The fourth indictment — and Trump's willful refusal to stop intimidating witnesses
Last night, Trump and 18 others were criminally charged in Georgia in connection with efforts to overturn Joe Biden’s 2020 victory in the state.
Trump was charged with 13 counts, including violating the state’s racketeering act, soliciting a public officer to violate their oath, conspiring to impersonate a public officer, conspiring to commit forgery in the first degree, and conspiring to file false documents.
The indictment also charges some of Trump’s most prominent advisers, including Rudolph W. Giuliani, his former personal lawyer, and Mark Meadows, who served as White House chief of staff at the time of the election.
This indictment follows a 2½-year investigation byFulton County District Attorney Fani Willis — after audio leaked from a January 2021 phone call during which Trump urged Georgia Secretary of State Brad Raffensperger to question the validity of thousands of ballots, especially in the heavily Democratic Atlanta area, and said he wanted to “find” the votes to erase his 2020 loss in the state.
It is another step in America’s slow but steady process of criminal justice, another illustration that no one is above the law. Fani Willis and her staff deserve the nation’s thanks, as do Jack Smith and his staff, and Alvin Bragg and his staff in Manhattan.
This is not easy work under the best of circumstances. When a rogue former president is on the loose, fanning the flames of anger and recrimination, the work is fraught and potentially dangerous.
Early yesterday morning, before the Georgia grand jury met, Trump posted the following:
I am reading reports that failed former Lt. Governor of Georgia, Jeff Duncan, will be testifying before the Fulton County Grand Jury. He shouldn’t. I barely know him but he was, right from the beginning of this Witch Hunt, a nasty disaster for those looking into the Election Fraud that took place in Georgia. He refused having a Special Session to find out what went on, became very unpopular with Republicans (I refused to endorse him!), and fought the TRUTH all the way. A loser, he went to FNCNN!
I have no idea whether Mr. Duncan was intimidated by this post when he testified yesterday, whether he altered or downplayed his testimony out of fear of retribution by a Trump supporter. But the mere possibility raises a broader question that must be answered by the judges presiding over Trump’s trials — and very soon.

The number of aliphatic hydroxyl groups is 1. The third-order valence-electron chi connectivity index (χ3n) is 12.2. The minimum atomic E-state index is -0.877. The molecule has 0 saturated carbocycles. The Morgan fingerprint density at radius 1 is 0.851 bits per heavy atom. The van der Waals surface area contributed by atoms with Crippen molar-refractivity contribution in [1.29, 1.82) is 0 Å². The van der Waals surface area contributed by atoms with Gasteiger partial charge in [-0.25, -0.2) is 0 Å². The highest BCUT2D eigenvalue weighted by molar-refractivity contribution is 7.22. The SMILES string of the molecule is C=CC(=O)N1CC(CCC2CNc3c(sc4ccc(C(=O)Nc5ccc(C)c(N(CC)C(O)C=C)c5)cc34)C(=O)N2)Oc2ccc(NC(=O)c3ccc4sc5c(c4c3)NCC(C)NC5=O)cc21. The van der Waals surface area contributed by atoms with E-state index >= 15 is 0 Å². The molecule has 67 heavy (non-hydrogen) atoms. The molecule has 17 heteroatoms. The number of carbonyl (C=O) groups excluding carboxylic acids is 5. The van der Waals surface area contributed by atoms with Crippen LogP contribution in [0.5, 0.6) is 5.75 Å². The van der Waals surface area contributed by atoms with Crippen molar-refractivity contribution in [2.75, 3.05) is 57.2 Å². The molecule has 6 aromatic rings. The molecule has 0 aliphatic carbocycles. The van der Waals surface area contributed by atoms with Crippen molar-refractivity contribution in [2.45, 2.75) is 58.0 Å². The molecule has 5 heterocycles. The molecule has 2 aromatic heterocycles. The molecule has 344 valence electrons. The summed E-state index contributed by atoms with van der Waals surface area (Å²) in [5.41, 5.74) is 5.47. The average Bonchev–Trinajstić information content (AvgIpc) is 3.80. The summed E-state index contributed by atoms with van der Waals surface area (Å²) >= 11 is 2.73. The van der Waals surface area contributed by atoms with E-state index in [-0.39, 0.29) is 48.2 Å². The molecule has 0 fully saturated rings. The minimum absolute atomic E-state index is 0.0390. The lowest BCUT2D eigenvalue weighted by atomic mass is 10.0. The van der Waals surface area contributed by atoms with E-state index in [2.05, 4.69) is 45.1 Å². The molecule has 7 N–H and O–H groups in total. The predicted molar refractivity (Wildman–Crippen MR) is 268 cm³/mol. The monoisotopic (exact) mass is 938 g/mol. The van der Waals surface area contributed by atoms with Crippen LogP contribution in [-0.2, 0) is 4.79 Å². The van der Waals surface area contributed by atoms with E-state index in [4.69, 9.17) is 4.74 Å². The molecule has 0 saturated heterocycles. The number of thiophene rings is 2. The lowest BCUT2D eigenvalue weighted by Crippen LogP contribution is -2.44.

Trump’s conditions of release at his arraignment earlier this month included a vow — which Trump swore to uphold — that he would not intimidate or harass witnesses and officers of the court or threaten the administration of justice.
Yet he has not ceased posting inflammatory invective against potential witnesses, against potential jurors in Washington D.C., New York, and Georgia, against judges who have been assigned to hear the cases against him, against Special Counsel Jack Smith, and against other prosecutors.
His wild statements endanger all these people — we know all too well about the violent proclivities of a subset of Trump supporters. His posts could silence potential witnesses in any and all of Trump’s pending trials. His rants could intimidate jurors, prosecutors, and judges.
Trump’s posts continue to directly and explicitly violate the conditions of Trump’s release from jail pending trial.
Last Friday, federal Judge Tanya Chutkan, who is presiding over the Justice Department’s case charging Trump with federal crimes in connection with seeking to overturn the 2020 election, repeatedly instructed Trump that he is bound by laws preventing him from influencing jurors or witnesses. She said any “inflammatory remarks” that could influence a jury would hasten a trial, and she warned that “I will take whatever measures are necessary to safeguard the integrity of the case.”
Hours later, Trump called Judge Chutkan “highly partisan” and “very biased and unfair,” adding “She obviously wants me behind bars.”
Friends, Trump is daring Judge Chutkan and other judges involved (or soon to be involved) in these four proceedings to revoke his release pending trial. He believes he can get away with intimidating and harassing potential witnesses, jurors, prosecutors, and judges. He is confident he is above the law.
He must be shown he is not above the law. His release pending trial must be revoked.